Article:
By Jacob Axelrad, Assistant Arts Editor
Published September 18, 2012
Rather than be prescriptive, he's more likely to ask, What do you think?
Do you consider yourself spiritual?
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He reflects on some of the ways students are taught at a school like the University, contrasting the eastern and western models of education — he has had experiences with both. His points are more observations than critiques.
“(In) the Muslim world, in the traditional sense, the intent is to teach you character, to come to know God, to become a better human being,” he said. “It’s not that you walk out with a degree, or that you’re able to get a job ... which is very different from our current, modern model of education, where a lot of times the goal is literally that you get a piece of paper.”
Though he’s a devoted person, he doesn’t like words such as “practicing” or “religious.”
“That word — the word religious, the word practicing — I’m a little uncomfortable with them. I don’t really know what to use,” he said. I press him harder on this point. What exactly does he mean? He is a “practicing” person, isn’t he?
He elaborates, telling me how some people use the word “practicing” to specify closeness to God, as a label of one’s religiosity. He says we have no idea how close we are to God.
“Proximity to the divine is something only the divine knows,” he says, adding that when he was young, he hadn’t yet worked out his relationship and biases toward God and toward Islam.
“I think that everybody’s personal journey is different and what that looks like is different. So I definitely was on my own path during undergrad. And I think it only increased as I left undergrad and I spent some time away from school.”
“Path” is a word that interests him, as he feels it’s something you should choose for yourself. The son of Syrian immigrants, Safi was born in Springfield, Ill. and raised in Ann Arbor, graduating from Pioneer High School in 2002.
The areas in and around Detroit experienced a spike in Arab Muslim immigrants in the early ’90s, doubling Detroit’s Muslim population between 1973 and 1993, which led to the construction of mosques, school and community centers.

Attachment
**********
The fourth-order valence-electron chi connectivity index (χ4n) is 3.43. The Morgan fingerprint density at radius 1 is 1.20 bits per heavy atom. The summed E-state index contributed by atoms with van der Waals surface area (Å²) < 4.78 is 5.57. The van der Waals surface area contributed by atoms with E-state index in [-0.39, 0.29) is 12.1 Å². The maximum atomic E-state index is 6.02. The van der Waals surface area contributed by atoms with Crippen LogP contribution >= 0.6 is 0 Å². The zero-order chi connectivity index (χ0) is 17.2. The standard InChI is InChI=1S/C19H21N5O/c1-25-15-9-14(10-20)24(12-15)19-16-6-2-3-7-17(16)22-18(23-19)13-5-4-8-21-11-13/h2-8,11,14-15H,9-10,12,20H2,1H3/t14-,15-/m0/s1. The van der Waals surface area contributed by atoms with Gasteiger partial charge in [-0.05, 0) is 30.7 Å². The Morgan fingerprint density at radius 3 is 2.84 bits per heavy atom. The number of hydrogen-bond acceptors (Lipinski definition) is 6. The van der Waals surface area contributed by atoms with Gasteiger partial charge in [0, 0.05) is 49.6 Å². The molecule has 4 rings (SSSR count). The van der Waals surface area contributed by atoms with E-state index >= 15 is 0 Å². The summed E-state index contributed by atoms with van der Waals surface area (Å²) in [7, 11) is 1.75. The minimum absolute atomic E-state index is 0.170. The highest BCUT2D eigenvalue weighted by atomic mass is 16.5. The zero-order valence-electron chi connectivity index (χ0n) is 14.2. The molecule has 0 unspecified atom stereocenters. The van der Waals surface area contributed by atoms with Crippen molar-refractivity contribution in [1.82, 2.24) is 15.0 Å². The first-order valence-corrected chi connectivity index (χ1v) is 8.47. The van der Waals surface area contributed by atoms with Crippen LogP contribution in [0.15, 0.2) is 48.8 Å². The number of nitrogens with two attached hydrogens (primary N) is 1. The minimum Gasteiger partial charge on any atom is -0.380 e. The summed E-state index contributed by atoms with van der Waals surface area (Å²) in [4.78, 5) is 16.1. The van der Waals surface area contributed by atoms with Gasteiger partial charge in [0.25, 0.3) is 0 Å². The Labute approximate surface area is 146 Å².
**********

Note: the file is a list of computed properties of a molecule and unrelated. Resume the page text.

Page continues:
Safi explained, however, that unlike many Muslim students who might come from households centered around mosques, his upbringing was more separate from those types of communities.
“I think I’ve been around strong mosques and I understand how they work,” he said. “But I also understand the other side of things where people just kind of grow up without a strong community around them and how that pans out.”
While religion was present in his home, his parents had decided on their own to devote themselves to the Islamic faith. Though they encouraged their four kids to do the same, the choice was theirs as to how “practicing” they wanted to be.
“My mom, although she grew up in Damascus, was the first female in her immediate family to wear the head scarf,” Safi said. “(My parents) were very encouraging that we be people who practice the faith … but I think as we grew up, as we became in our teens and later on, I think it was really up to us to make those decisions.”
In 1997, when Safi was 13, his father died from complications due to hepatitis. The years that followed were difficult. To be close to family, his mother relocated Safi and his sisters to Damascus for nine months, where Safi said he was not welcomed by the kids his own age.
“The Syrians never saw me as Syrian … they saw me as an other,” Safi says. His experience in Syria was not unlike similar prejudices he had confronted growing up Syrian in the United States.
Upon returning to the United States, Safi began to fill the role that once belonged to his father. “He had to man up, become the man of the house,” his sister Leenah said.
And yet, Safi refrains from calling his father’s death the “trigger” that put him on his spiritual path.
For him, religious enlightenment came only after years of self-discovery and traveling.
These travels would take him to the University of Michigan (both the Dearborn and Ann Arbor campuses), return him to the Middle East and, ultimately, the desert of Yemen.
Fork in the road
A year and a half out of college Safi was at a crossroads. He’d been living in Egypt, studying Arabic, and his next step wasn’t clear. Many thought his decision should be easy: pursue a Ph.D. in Islamic Studies at the University of Chicago. But Safi had other ideas on his mind.
A close friend, Omar Mahmood, had just returned from a school in Yemen with a focus on studying Islam from a more spiritual, eastern-style approach. After much deliberation and reflection, Safi knew this was what he needed.
The name of the school, Dar Al Mustafa, literally translates to “Home of the Chosen One.” Located in the secluded town of Tarim, it’s a place that fits with the stereotypical image Westerners might have of Yemen.
“Very, very sandy, brown,” Safi says.